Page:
The explosion caused several road closures in the area, including Interstate 40 Westbound and Jones Sausage Road.

Chili Finger Incident

Posted February 12th, 2019 by e76yKR

Friday, May 6, 2005

On Thursday the 22nd of March, 2005, Anna Ayala, a woman from Las Vegas, claimed to have found a human finger in her bowl of chili at a Wendy’s restaurant located at 1405 Monterey Highway, just south of downtown San Jose, California, owned by Fresno-based Jern Management.. The finger, which probably belonged to a woman as it had a long and manicured fingernail, did not belong to any of the restaurant employees. The food supplies were seized by officials to be traced back to its manufacturers, while the restaurant was permitted to open again later with chili prepared from fresh ingredients.

Contents

  • 1 Aftermath
  • 2 Investigation centers on Ayala
  • 3 Twists and turns
  • 4 Ayala arrested
  • 5 Ayala transferred to San Jose
  • 6 Finger’s owner identified
  • 7 Recently Edited headlines

Wikinews reporter David Vasquez drove his car up to the drive-thru menu and found that chili was still on the menu, at a price of US$1.19 for a small serving. He also witnessed workers unloading supplies from a semi-trailer truck in the restaurant’s parking lot, and carting them into the back door of the establishment.

Initially, county health officials said Ayala was fine and the finger had been cooked, which would have killed any bacteriae in the finger. However, on March 27, officials admitted they were not so sure anymore. Tests were done on the finger to determine this. Dr. Martin Fenstersheib, Santa Clara County’s health officer, said that even if the finger was still raw when Ayala bit into it, the risk was low that she would have become infected with anything. However, he advised that Ayala should undergo a series of precautionary follow-up tests.

Sales at Wendy’s went down because of the incident. Wendy’s International, Inc. (WEN) closed at US$39.43 on Thursday the 22nd, and as the stock exchange was closed for the Good Friday holiday, traders did not weigh in the stock until the next Monday.

By Tuesday the 5th of April, officials had still not succeeded in tracking down the owner of the finger. The fingerprint on the detached digit has been run through an FBI database as well as the local criminal database in Santa Clara County, but no matches were found. According to Rich Reneau, who was leading the investigation at the time, the fingerprint was marginal, and the likelihood of finding a match was slim.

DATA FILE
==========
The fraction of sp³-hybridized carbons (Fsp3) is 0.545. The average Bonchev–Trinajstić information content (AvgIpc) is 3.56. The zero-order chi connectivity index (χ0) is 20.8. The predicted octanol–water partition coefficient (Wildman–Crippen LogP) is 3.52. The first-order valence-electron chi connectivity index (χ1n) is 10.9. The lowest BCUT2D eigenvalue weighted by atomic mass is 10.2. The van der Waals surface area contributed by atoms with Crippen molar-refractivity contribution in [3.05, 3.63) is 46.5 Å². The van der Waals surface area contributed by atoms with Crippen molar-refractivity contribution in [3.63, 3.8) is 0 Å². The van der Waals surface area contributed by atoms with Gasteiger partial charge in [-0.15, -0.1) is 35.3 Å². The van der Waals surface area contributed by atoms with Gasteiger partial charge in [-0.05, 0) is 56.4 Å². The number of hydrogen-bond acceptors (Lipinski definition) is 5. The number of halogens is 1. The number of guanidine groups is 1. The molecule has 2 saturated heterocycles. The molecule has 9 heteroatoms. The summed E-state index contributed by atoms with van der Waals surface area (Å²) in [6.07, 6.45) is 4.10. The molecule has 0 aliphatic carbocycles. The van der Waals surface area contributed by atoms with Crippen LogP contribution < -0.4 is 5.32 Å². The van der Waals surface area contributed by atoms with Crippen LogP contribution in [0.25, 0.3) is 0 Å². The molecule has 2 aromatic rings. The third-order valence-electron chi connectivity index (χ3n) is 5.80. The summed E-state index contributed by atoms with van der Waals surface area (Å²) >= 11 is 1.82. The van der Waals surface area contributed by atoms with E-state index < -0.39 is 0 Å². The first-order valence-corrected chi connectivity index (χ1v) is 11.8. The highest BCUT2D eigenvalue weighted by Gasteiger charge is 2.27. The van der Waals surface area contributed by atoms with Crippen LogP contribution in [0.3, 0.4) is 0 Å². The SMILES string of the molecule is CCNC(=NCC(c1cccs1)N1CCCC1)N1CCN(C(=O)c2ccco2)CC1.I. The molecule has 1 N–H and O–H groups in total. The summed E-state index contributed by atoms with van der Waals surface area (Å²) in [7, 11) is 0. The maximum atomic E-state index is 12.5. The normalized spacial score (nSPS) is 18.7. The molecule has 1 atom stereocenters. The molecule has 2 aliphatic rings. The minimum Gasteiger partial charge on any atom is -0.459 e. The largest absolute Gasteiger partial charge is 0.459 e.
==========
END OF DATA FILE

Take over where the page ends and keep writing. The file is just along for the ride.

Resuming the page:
Wendy’s stock did not go down significantly and was trading at US$39.37 that morning.

The next day, on Wednesday the 6th, Las Vegas police searched the home of Anna Ayala. About a dozen officers conducted the search at Ayala’s home at Maryland Parkway and Serene Street at about 4 p.m. local time (23:00 UTC), according to witnesses at the scene. Ayala and other residents were handcuffed and brought out of the house. Ayala said that her teenage daughter, Genesis Reyes, had torn shoulder ligaments as a result of the search. The Las Vegas Review-Journal ran a photo of Reyes wearing a sling in their Friday edition. In San Jose, police spokeswoman Gina Tepoorten confirmed to reporters that investigators had served the warrant in cooperation with Las Vegas police on Wednesday, but she refused to reveal specific details about the warrant. By that time, Wendy’s was offering a US$50,000 reward for information leading to the source of the finger.

Research by the Associated Press uncovered Ayala’s history of lawsuits. Ayala successfully won her suit for medical expenses against the national El Pollo Loco chicken-chain, a previous employer, after her daughter Genesis contracted salmonella poisoning, allegedly from eating at the restaurant. However, Ayala lost another suit against General Motors in 2000 claiming that a wheel fell off her car. She also started a sexual harassment suit against her former boss in 1998. A total of 13 lawsuits in California and Nevada had been filed. Ayala replied the focus should be on Wendy’s, and not her record of law suits. Nick Muyo, a spokesman for the San Jose Police department, said not to expect new information in the case for at least a week.